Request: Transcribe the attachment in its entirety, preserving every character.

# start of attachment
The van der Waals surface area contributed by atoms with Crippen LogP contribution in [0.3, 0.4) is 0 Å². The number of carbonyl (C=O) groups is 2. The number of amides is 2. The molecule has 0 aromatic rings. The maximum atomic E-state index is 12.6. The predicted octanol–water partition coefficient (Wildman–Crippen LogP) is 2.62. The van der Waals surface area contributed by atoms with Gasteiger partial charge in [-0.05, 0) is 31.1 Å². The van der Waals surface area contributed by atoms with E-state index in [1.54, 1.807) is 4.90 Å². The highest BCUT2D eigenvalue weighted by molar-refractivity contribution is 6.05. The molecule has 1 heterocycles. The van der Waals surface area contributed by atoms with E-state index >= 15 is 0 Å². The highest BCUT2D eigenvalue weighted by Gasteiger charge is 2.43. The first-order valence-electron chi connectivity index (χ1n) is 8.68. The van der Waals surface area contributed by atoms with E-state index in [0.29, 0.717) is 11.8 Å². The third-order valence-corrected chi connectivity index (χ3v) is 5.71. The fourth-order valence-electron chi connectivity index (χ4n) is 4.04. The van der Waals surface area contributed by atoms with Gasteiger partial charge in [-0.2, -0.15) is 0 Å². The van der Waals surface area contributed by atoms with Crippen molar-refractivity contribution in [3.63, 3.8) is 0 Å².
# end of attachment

The van der Waals surface area contributed by atoms with Crippen LogP contribution in [0.3, 0.4) is 0 Å². The number of carbonyl (C=O) groups is 2. The number of amides is 2. The molecule has 0 aromatic rings. The maximum atomic E-state index is 12.6. The predicted octanol–water partition coefficient (Wildman–Crippen LogP) is 2.62. The van der Waals surface area contributed by atoms with Gasteiger partial charge in [-0.05, 0) is 31.1 Å². The van der Waals surface area contributed by atoms with E-state index in [1.54, 1.807) is 4.90 Å². The highest BCUT2D eigenvalue weighted by molar-refractivity contribution is 6.05. The molecule has 1 heterocycles. The van der Waals surface area contributed by atoms with E-state index >= 15 is 0 Å². The highest BCUT2D eigenvalue weighted by Gasteiger charge is 2.43. The first-order valence-electron chi connectivity index (χ1n) is 8.68. The van der Waals surface area contributed by atoms with E-state index in [0.29, 0.717) is 11.8 Å². The third-order valence-corrected chi connectivity index (χ3v) is 5.71. The fourth-order valence-electron chi connectivity index (χ4n) is 4.04. The van der Waals surface area contributed by atoms with Gasteiger partial charge in [-0.2, -0.15) is 0 Å². The van der Waals surface area contributed by atoms with Crippen molar-refractivity contribution in [3.63, 3.8) is 0 Å².